May in Myanmar – the mercury hits the 30s. At Hotel by the Red Canal the cave-like spa is a tall drink of water, and the perfect place to retreat.
The cool, dark space is reached through double wooden doors that lead from the baking pool down into a cavern. The walls are made of mud, straw and rice husk in the ancient Indian tradition, the lighting is low, the scent is deliciously lemongrass and the temperature blissfully cool.
It’s tiny. If you choose a foot massage you’ll be sitting on one of the loungers in the reception room. It looks great, but could be a little interrupted with people and phones. Also on the limited menu are traditional massages, a scrub (walnut and lavender) and foot massages,
I’m there for an aromatherapy massage and I’m lead down the short mud, rice and straw-lined corridor into their single mud, rice and straw-clad room (there’s also a double) with vibrant textiles on the bed. It’s like going for a massage in a dark, soothing cave.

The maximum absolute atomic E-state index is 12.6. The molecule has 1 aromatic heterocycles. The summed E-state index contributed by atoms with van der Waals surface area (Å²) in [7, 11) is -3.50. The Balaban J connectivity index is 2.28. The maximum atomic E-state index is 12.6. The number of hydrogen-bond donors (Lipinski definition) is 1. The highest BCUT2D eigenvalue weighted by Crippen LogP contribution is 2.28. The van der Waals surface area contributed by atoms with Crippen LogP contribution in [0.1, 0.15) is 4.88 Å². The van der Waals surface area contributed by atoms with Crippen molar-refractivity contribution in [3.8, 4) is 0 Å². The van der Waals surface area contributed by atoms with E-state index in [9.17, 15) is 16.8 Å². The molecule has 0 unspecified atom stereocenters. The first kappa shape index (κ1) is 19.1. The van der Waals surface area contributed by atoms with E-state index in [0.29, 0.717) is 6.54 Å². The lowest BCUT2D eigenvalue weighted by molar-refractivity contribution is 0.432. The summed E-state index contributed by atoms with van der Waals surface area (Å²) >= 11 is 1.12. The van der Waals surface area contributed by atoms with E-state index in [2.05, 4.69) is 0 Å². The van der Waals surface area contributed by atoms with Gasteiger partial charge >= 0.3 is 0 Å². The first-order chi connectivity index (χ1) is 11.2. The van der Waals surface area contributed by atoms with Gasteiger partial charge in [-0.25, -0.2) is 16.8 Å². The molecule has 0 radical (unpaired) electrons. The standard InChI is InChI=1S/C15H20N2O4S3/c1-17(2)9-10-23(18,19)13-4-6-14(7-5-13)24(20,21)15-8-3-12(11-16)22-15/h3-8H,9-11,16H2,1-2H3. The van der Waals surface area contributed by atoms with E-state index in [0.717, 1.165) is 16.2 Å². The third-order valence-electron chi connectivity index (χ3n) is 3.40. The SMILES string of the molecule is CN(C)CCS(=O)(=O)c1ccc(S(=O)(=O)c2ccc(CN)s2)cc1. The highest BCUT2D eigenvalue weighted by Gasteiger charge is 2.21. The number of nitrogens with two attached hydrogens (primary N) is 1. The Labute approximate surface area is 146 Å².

After a rather abrupt start with the therapist telling me to take my clothes off and leaving (I press her for more information, such as should I lie face down or up, is there a towel to cover me, where should I put my clothes) – I settle down, reveling in the cool silence.
The massage was incredible. Starting with some gentle rocking to get me in the zone and calm my thoughts, she works firmly but so comfortably on my muscles, which after six crazy days and overnight buses need all the help they can get. It was absolutely perfect (and I must admit that I don’t often say that!) until the rather abrupt ‘your massage is finished’.
A few extra service niceties and the spa at Hotel by the Red Canal could easily rival Mandalay’s U Bein’s Bridge and the malted milkshakes at nearby Café City as a ‘what to do in Mandalay’.
- the promise of tatcha
- nutricosmetics – pill popping beauty